31 March 1994
In a move that was long overdue, President F.W. de Klerk imposed a state of emergency in KwaZulu-Natal, coinciding with a report by the South African Human Rights Commission (SAHRC) that it had recorded 266 political killings in Natal since the beginning of March, the highest death toll in three years. According to De Klerk the decision was taken to ensure that there was free political activity and that elections would take place in Natal. He disputed the rumour circulating that the decision was taken following the Transitional Executive Committee's insistence that such action was necessary. Security forces were given powers to detain people for thirty days without charge, to use the necessary force to maintain order and to search people and premises without a warrant. The measures also prohibited unauthorised military training and the display of weapons, including traditional weapons, and set strict conditions for marches. African National Congress (ANC) president Nelson Mandela gave his organisation's support to the clampdown and called ANC members to co-operate with the security forces. Inkatha Freedom Party (IFP) president Mangosuthu Buthelezi described the state of emergency as humiliating and an invasion in Natal, which was likely to make elections impossible. He referred to the failure of constitutional procedures as the main reason for the declaration of the emergency.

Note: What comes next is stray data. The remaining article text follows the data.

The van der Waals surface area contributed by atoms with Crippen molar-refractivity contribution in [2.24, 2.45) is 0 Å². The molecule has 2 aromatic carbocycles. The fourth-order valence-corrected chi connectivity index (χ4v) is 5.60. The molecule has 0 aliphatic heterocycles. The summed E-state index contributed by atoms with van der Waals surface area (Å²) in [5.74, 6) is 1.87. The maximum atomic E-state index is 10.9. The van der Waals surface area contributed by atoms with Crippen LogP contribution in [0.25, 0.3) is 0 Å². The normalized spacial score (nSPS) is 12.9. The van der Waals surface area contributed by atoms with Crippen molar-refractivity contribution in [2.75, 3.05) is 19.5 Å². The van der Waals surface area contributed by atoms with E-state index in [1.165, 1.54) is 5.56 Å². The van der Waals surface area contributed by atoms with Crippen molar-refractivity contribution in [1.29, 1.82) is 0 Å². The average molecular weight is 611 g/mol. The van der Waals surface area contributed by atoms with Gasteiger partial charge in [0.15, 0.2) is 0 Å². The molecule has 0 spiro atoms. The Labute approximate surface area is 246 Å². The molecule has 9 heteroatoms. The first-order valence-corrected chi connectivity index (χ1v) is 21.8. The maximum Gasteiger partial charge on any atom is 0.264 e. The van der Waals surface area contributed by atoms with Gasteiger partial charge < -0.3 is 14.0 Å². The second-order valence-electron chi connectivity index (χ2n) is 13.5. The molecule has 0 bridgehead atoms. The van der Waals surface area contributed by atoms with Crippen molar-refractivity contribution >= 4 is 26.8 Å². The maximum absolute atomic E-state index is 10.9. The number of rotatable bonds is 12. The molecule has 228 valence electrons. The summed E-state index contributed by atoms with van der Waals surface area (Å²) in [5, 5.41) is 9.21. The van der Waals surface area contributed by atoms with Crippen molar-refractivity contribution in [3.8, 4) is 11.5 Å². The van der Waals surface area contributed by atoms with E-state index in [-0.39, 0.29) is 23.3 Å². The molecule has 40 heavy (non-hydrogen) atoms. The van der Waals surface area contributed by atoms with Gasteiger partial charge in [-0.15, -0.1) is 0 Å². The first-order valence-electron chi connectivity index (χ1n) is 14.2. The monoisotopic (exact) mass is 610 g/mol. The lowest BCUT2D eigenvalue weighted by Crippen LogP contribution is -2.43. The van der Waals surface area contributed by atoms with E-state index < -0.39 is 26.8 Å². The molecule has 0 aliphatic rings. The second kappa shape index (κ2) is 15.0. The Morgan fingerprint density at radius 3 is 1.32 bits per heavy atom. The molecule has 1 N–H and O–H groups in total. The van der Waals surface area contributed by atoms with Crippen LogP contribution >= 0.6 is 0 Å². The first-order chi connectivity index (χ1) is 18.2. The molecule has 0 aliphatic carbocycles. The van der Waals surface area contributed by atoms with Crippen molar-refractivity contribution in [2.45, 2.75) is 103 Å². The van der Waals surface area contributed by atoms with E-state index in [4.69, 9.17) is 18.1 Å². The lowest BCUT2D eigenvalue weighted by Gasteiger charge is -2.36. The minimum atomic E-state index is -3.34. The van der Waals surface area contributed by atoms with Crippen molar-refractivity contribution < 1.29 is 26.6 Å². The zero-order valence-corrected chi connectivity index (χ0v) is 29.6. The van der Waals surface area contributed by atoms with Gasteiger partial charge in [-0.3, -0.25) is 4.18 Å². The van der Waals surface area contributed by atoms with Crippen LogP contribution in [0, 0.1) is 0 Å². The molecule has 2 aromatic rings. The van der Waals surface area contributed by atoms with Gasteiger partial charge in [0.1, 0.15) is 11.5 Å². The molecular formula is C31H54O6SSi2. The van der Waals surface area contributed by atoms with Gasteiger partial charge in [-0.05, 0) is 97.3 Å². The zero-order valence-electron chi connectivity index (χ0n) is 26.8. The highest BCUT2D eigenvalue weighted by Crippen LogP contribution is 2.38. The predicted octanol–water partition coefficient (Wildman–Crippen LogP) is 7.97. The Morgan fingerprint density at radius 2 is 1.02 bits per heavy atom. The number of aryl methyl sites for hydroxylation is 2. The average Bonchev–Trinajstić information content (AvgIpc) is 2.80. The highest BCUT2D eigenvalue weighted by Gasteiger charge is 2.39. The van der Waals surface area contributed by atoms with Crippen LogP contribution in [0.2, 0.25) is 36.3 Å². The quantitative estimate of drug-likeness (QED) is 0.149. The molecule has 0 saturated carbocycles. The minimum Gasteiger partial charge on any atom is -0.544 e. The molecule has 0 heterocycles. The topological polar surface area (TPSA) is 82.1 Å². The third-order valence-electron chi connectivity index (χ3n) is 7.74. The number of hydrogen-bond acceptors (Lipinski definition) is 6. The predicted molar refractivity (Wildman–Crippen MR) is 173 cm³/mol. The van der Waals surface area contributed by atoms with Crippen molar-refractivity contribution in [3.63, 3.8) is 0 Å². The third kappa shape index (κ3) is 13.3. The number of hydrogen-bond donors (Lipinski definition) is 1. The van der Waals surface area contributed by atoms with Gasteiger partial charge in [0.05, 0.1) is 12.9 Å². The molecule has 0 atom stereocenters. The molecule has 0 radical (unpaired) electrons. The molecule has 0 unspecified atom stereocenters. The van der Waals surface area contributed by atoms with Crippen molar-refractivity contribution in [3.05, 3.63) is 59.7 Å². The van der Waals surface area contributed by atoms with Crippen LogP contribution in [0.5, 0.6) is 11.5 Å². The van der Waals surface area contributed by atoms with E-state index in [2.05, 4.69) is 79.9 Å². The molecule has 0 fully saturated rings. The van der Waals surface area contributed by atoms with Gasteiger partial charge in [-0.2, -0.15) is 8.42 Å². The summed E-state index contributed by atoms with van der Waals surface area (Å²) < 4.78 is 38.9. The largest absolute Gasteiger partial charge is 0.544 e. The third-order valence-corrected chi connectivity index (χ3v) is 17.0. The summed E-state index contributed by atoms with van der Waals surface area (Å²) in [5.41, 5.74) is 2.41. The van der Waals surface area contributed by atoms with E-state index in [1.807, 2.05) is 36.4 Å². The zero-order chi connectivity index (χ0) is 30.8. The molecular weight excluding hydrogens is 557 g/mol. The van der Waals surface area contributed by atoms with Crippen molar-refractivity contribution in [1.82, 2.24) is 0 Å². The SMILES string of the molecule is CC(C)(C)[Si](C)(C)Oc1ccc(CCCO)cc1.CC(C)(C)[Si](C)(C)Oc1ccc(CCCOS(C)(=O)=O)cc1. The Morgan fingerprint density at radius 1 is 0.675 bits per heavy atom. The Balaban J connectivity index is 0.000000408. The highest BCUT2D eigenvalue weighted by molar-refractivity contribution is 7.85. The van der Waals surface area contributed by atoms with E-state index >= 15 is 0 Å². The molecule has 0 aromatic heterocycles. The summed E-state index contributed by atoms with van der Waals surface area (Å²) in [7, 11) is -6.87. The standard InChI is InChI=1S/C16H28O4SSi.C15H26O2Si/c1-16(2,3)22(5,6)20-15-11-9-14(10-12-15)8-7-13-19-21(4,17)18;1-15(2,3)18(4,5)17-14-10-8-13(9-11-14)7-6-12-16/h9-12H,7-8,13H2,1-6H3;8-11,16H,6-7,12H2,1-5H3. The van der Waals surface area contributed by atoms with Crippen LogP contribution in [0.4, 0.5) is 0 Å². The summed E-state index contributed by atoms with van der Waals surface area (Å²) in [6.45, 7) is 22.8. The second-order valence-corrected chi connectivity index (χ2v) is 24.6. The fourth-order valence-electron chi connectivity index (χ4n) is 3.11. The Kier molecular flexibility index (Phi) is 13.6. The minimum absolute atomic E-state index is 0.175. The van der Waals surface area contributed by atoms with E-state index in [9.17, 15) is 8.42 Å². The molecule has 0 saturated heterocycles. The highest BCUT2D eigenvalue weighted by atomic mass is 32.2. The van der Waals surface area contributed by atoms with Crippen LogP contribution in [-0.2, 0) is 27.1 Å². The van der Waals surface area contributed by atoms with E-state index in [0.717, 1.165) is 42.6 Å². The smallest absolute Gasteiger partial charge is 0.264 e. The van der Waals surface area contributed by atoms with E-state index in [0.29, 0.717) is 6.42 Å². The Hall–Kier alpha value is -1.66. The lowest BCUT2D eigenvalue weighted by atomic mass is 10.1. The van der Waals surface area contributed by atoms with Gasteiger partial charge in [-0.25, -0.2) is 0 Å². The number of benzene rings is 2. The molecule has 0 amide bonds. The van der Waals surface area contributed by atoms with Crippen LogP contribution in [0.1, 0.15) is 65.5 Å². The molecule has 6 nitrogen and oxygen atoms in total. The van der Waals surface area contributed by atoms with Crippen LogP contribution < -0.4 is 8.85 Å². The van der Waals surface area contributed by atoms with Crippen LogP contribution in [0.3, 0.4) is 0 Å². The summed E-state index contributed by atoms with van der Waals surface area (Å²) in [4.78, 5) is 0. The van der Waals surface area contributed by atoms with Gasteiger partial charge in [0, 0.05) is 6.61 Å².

Keller, B., (1994), DE KLERK ORDERS ARMY TO PROTECT VOTERS IN ZULU AREA, from The New York Times, 01 April [online], Available at www.nytimes.com [Accessed: 13 March 2014]|Hill, M., (1994), De Klerk, Zulu King discuss black rule, from The Baltimore Sun, 18 January [online], Available at articles.baltimoresun.com [Accessed: 13 March 2014]|Keesing's Record of World Events: News Digest for March 1994 , p 39894.